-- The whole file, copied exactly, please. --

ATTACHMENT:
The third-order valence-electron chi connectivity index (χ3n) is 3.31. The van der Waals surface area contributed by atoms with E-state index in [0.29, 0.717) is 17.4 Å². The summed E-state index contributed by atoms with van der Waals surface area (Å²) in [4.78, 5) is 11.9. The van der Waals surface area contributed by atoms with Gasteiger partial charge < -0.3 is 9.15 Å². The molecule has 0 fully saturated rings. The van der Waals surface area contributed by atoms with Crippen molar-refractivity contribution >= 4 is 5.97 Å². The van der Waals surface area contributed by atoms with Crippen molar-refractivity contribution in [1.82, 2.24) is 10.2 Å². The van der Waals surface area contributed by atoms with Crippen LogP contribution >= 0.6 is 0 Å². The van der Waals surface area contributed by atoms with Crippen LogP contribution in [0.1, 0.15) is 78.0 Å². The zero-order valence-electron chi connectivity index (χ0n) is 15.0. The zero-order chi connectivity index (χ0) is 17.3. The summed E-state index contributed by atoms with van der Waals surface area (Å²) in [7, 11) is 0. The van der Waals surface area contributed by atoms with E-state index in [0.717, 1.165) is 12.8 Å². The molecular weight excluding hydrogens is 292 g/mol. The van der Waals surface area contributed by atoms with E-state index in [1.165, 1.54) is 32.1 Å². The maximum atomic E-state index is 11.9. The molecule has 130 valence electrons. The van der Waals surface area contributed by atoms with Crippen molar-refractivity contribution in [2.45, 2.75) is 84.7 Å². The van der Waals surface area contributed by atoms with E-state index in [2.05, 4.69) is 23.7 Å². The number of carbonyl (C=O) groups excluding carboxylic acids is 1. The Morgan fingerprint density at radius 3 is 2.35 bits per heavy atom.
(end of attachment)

The third-order valence-electron chi connectivity index (χ3n) is 3.31. The van der Waals surface area contributed by atoms with E-state index in [0.29, 0.717) is 17.4 Å². The summed E-state index contributed by atoms with van der Waals surface area (Å²) in [4.78, 5) is 11.9. The van der Waals surface area contributed by atoms with Gasteiger partial charge < -0.3 is 9.15 Å². The molecule has 0 fully saturated rings. The van der Waals surface area contributed by atoms with Crippen molar-refractivity contribution >= 4 is 5.97 Å². The van der Waals surface area contributed by atoms with Crippen molar-refractivity contribution in [1.82, 2.24) is 10.2 Å². The van der Waals surface area contributed by atoms with Crippen LogP contribution >= 0.6 is 0 Å². The van der Waals surface area contributed by atoms with Crippen LogP contribution in [0.1, 0.15) is 78.0 Å². The zero-order valence-electron chi connectivity index (χ0n) is 15.0. The zero-order chi connectivity index (χ0) is 17.3. The summed E-state index contributed by atoms with van der Waals surface area (Å²) in [7, 11) is 0. The van der Waals surface area contributed by atoms with E-state index in [0.717, 1.165) is 12.8 Å². The molecular weight excluding hydrogens is 292 g/mol. The van der Waals surface area contributed by atoms with E-state index in [1.165, 1.54) is 32.1 Å². The maximum atomic E-state index is 11.9. The molecule has 130 valence electrons. The van der Waals surface area contributed by atoms with Crippen molar-refractivity contribution in [2.45, 2.75) is 84.7 Å². The van der Waals surface area contributed by atoms with E-state index in [2.05, 4.69) is 23.7 Å². The number of carbonyl (C=O) groups excluding carboxylic acids is 1. The Morgan fingerprint density at radius 3 is 2.35 bits per heavy atom.